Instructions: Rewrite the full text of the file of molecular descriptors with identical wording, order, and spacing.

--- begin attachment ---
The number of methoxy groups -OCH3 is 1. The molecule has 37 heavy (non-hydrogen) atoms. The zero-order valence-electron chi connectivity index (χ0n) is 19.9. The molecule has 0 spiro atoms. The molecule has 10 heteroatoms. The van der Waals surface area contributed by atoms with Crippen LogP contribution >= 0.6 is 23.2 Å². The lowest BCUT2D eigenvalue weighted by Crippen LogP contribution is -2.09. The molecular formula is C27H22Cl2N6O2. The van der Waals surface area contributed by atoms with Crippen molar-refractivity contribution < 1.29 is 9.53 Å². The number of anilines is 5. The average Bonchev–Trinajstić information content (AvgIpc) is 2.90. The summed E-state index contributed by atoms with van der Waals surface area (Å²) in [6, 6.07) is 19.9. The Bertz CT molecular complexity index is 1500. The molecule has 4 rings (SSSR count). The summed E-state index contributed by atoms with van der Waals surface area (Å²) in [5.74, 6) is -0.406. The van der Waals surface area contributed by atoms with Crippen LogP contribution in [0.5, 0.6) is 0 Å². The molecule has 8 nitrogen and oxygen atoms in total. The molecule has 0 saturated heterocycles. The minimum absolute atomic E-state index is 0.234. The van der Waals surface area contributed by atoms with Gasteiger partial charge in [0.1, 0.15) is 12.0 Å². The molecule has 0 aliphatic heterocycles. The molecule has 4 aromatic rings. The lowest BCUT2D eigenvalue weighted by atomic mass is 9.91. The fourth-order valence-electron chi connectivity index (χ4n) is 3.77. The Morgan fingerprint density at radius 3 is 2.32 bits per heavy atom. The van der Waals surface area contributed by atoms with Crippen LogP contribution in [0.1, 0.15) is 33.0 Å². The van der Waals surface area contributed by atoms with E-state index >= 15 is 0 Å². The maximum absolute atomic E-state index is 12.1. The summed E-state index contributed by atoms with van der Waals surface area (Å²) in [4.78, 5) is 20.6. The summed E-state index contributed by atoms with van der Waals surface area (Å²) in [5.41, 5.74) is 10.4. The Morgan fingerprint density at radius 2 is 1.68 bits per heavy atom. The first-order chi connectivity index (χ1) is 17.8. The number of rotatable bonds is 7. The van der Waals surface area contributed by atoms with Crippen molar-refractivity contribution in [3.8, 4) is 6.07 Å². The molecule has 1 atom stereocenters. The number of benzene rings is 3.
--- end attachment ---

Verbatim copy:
The number of methoxy groups -OCH3 is 1. The molecule has 37 heavy (non-hydrogen) atoms. The zero-order valence-electron chi connectivity index (χ0n) is 19.9. The molecule has 0 spiro atoms. The molecule has 10 heteroatoms. The van der Waals surface area contributed by atoms with Crippen LogP contribution >= 0.6 is 23.2 Å². The lowest BCUT2D eigenvalue weighted by Crippen LogP contribution is -2.09. The molecular formula is C27H22Cl2N6O2. The van der Waals surface area contributed by atoms with Crippen molar-refractivity contribution < 1.29 is 9.53 Å². The number of anilines is 5. The average Bonchev–Trinajstić information content (AvgIpc) is 2.90. The summed E-state index contributed by atoms with van der Waals surface area (Å²) in [6, 6.07) is 19.9. The Bertz CT molecular complexity index is 1500. The molecule has 4 rings (SSSR count). The summed E-state index contributed by atoms with van der Waals surface area (Å²) in [5.74, 6) is -0.406. The van der Waals surface area contributed by atoms with Crippen LogP contribution in [0.5, 0.6) is 0 Å². The molecule has 8 nitrogen and oxygen atoms in total. The molecule has 0 saturated heterocycles. The minimum absolute atomic E-state index is 0.234. The van der Waals surface area contributed by atoms with Gasteiger partial charge in [0.1, 0.15) is 12.0 Å². The molecule has 0 aliphatic heterocycles. The molecule has 4 aromatic rings. The lowest BCUT2D eigenvalue weighted by atomic mass is 9.91. The fourth-order valence-electron chi connectivity index (χ4n) is 3.77. The Morgan fingerprint density at radius 3 is 2.32 bits per heavy atom. The van der Waals surface area contributed by atoms with Crippen LogP contribution in [0.1, 0.15) is 33.0 Å². The van der Waals surface area contributed by atoms with E-state index >= 15 is 0 Å². The maximum absolute atomic E-state index is 12.1. The summed E-state index contributed by atoms with van der Waals surface area (Å²) in [4.78, 5) is 20.6. The summed E-state index contributed by atoms with van der Waals surface area (Å²) in [5.41, 5.74) is 10.4. The Morgan fingerprint density at radius 2 is 1.68 bits per heavy atom. The first-order chi connectivity index (χ1) is 17.8. The number of rotatable bonds is 7. The van der Waals surface area contributed by atoms with Crippen molar-refractivity contribution in [3.8, 4) is 6.07 Å². The molecule has 1 atom stereocenters. The number of benzene rings is 3.